Do not worry, this is not all a downer, but we HSPs cannot ignore things, like the rapid change in the last few years. There’s the crazy weather, with floods and droughts, burning forests and smoke everywhere, with evacuations and personal losses. And we now live with face masks (or not) lines for vaccines (or not), and the march of new viruses (no debate there). It seems we are going to have to get used to rapid change. I don’t know about you, but I find some of these changes especially hard to accept, like the loss of beloved redwoods to fires too hot even for them.
Some scientists say we are in the Anthropocene, the geologic age characterized most by humans’ effect on everything. As I have been joking lately, “Climate change is coming to a theater near you.” At least more humans can finally see it and not just walk around like dinosaurs unaware of the comet. (A Cretaceous Era joke.)
Impermanence Has Always Been Permanent
A philosopher might say we are in the Age of Impermanence. But it has always been a major topic in philosophy, dating back to the early Greeks and Hindus. “Impermanence” is a word that entered my social group with the popularity of Buddhism. Many teachings are attributed to Buddha—more than he ever had time to say in his impermanent life. But we are certain that almost his first words after becoming Buddha (meaning enlightened) was that everything is always changing, and that this impermanence is the cause of suffering because we cling to things, like youth, or loved ones, or life itself, that are bound to go. “But you can never miss what you never believed you had.”
According to Buddha, by realizing the truth of impermanence and giving up all attachment, perhaps helped by meditation, you could reach nirvana and be freed of karma and the cycle of birth and death. Wow. Maybe not your vision or mine of happiness, but there’s Buddha’s solution.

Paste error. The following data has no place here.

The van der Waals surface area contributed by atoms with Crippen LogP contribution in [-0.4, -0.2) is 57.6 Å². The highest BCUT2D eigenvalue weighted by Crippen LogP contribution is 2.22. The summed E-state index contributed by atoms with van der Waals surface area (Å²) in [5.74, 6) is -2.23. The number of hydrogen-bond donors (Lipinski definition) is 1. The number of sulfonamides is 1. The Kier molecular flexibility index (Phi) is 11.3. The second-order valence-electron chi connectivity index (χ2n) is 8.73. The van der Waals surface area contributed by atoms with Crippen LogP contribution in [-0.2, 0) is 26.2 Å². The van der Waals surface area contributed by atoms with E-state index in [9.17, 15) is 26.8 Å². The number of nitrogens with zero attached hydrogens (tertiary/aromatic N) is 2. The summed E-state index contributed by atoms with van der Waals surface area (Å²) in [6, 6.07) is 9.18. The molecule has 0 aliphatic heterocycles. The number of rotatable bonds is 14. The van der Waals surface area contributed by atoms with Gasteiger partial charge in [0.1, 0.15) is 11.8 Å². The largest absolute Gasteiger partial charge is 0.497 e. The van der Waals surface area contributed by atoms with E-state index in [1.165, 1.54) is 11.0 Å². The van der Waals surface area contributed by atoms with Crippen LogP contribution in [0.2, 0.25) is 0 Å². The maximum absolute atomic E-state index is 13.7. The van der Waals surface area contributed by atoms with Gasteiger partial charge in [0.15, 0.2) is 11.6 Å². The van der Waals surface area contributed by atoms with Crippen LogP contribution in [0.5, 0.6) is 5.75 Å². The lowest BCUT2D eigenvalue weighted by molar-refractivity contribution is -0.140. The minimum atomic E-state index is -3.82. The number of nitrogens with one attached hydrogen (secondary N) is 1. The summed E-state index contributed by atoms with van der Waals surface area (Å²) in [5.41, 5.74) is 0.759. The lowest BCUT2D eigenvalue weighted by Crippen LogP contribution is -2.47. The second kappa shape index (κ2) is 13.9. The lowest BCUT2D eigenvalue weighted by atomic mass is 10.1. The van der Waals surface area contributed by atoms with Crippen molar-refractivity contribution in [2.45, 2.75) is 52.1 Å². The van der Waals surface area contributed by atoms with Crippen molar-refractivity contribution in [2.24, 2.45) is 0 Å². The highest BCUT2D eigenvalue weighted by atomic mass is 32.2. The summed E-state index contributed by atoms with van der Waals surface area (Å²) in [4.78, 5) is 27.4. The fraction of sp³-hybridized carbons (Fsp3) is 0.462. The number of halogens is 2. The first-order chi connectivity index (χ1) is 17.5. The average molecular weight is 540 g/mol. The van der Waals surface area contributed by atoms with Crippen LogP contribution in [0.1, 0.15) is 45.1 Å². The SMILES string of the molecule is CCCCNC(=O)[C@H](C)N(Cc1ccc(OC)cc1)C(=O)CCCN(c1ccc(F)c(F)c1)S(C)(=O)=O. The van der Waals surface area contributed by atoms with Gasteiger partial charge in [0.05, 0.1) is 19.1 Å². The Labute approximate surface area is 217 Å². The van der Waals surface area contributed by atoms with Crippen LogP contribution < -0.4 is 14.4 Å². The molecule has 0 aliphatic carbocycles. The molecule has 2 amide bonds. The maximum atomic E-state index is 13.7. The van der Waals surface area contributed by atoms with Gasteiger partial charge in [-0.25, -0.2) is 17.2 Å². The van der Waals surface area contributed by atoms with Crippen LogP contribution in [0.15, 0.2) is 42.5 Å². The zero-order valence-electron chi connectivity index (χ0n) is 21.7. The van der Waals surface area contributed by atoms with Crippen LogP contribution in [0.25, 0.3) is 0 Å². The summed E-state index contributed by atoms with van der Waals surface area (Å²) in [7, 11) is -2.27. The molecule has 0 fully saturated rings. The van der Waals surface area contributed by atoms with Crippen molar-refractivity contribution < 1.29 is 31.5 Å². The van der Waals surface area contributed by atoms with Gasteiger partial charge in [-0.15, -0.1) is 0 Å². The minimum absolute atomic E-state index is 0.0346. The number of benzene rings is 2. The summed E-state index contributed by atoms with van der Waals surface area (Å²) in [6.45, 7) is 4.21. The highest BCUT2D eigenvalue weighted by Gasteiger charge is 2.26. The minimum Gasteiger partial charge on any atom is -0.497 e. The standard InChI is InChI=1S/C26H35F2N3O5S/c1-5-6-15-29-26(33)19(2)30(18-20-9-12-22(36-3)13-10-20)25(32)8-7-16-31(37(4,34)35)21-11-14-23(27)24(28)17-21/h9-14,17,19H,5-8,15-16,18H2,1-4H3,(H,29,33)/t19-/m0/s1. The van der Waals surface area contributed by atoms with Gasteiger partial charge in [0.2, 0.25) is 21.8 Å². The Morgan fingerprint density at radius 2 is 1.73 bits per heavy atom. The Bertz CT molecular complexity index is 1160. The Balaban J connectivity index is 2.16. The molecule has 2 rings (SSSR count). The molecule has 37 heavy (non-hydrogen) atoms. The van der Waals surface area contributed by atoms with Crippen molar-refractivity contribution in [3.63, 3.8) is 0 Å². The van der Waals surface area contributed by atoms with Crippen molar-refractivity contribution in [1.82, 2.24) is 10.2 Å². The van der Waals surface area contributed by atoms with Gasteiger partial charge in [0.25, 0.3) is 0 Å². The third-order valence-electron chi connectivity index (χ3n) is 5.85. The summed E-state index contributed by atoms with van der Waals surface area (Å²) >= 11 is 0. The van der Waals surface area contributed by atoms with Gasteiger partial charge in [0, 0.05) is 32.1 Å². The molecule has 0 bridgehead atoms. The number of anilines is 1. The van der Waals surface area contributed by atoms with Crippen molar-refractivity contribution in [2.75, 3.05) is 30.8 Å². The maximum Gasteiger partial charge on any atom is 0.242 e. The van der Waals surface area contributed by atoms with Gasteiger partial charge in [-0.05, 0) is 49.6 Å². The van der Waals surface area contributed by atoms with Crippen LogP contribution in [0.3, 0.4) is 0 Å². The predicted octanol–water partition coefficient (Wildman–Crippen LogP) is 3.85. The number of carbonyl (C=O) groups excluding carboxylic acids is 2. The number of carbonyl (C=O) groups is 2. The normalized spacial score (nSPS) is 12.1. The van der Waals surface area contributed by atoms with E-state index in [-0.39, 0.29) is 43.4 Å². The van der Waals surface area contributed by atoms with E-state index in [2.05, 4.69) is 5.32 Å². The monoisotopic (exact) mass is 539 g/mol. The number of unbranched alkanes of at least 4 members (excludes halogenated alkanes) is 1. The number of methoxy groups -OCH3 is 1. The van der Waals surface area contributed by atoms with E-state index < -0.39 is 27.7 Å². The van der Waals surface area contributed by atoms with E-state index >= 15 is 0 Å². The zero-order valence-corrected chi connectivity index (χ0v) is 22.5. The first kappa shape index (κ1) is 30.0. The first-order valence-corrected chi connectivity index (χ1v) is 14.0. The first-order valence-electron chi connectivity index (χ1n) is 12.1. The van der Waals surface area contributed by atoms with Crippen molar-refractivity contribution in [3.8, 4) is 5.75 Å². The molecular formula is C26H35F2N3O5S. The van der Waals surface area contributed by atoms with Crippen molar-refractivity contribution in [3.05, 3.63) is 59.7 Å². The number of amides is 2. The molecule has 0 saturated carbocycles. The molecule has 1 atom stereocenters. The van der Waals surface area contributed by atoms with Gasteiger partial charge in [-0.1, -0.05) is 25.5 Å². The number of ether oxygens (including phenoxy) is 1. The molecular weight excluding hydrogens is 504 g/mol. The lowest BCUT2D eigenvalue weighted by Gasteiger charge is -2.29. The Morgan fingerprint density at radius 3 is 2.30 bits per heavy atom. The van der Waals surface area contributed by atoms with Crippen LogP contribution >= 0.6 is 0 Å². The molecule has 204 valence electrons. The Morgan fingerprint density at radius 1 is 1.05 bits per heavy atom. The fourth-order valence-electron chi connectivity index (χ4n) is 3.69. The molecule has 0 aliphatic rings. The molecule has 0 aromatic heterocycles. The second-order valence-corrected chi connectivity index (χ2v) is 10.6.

The Hindus also hold that everything is impermanent, but to them it is not all a source of suffering. In particular, knowledge that one’s self is actually part of the Self (the unbounded, permanent absolute) is a source of joy, again usually found through meditation. Buddha would say that that knowledge too is impermanent. Whatever.
What is Your Solution?
I think most HSPs have already found a way to handle impermanence, but for some of you it may be time to hit the refresh key. I cannot give you my answer, because that would not be yours, and maybe you can even improve on the thinking of all those old guys.
I will start a list and you can finish it. Some of these are mutually exclusive, some not, but even those that are can be used on different days!
- Do everything you can to fight the changes you do not like. What you do also changes things.
- Face impermanence only enough to know it is there, but not so much that it takes away all joy in life. We HSPs have always had to be good at this. We imagine the worst and prepare or philosophize. Then figure out how to live here, now.
- Develop equanimity. Like Buddha did. Build equanimity like a muscle, one that even grows with age. Feel it about smaller things first. Break something? “Okay. I can live without that.” Car won’t start? “Whatever. Just have to get it fixed.” Mad at someone? “Yeah, sure, been there, felt that, and I’m done with it.” There are bigger, hard changes I know. Sure, get upset. You may need to act, too. But also go to “This is hard, but I can figure it out, maybe get some help.” Muscles.
- Meditate. I have daily (TM) for 50 years and it does build those muscles, trust me on that.
- Celebrate change, at least a little. One thing must go for another thing to come into being. I bet you can think of at least one time when a loss seemed horrible, but now you see it was for the best.
- Look at the big picture. Before the Anthropocene there was the Holocene (ended with the last Ice Age—Ice Ages must have been fun). What will come after the Anthropocene? Maybe something pretty good. Thus far the march of the ‘cenes has done us well.
- Trust in the permanent, whatever that is for you. Really? Permanent? Yes. Plato did, among other philosophers, so you would be in good company. No, I do not mean the permanence of rude drivers. Something bigger than that. Maybe just the laws of nature, always operating. Can you live in tune with them? Or bigger than the biggest big picture, the One or What that came before all pictures. If you like praying to it or its representatives, do it. Again, you are in good company.
- Now add to the list. You are an HSP. You can do it.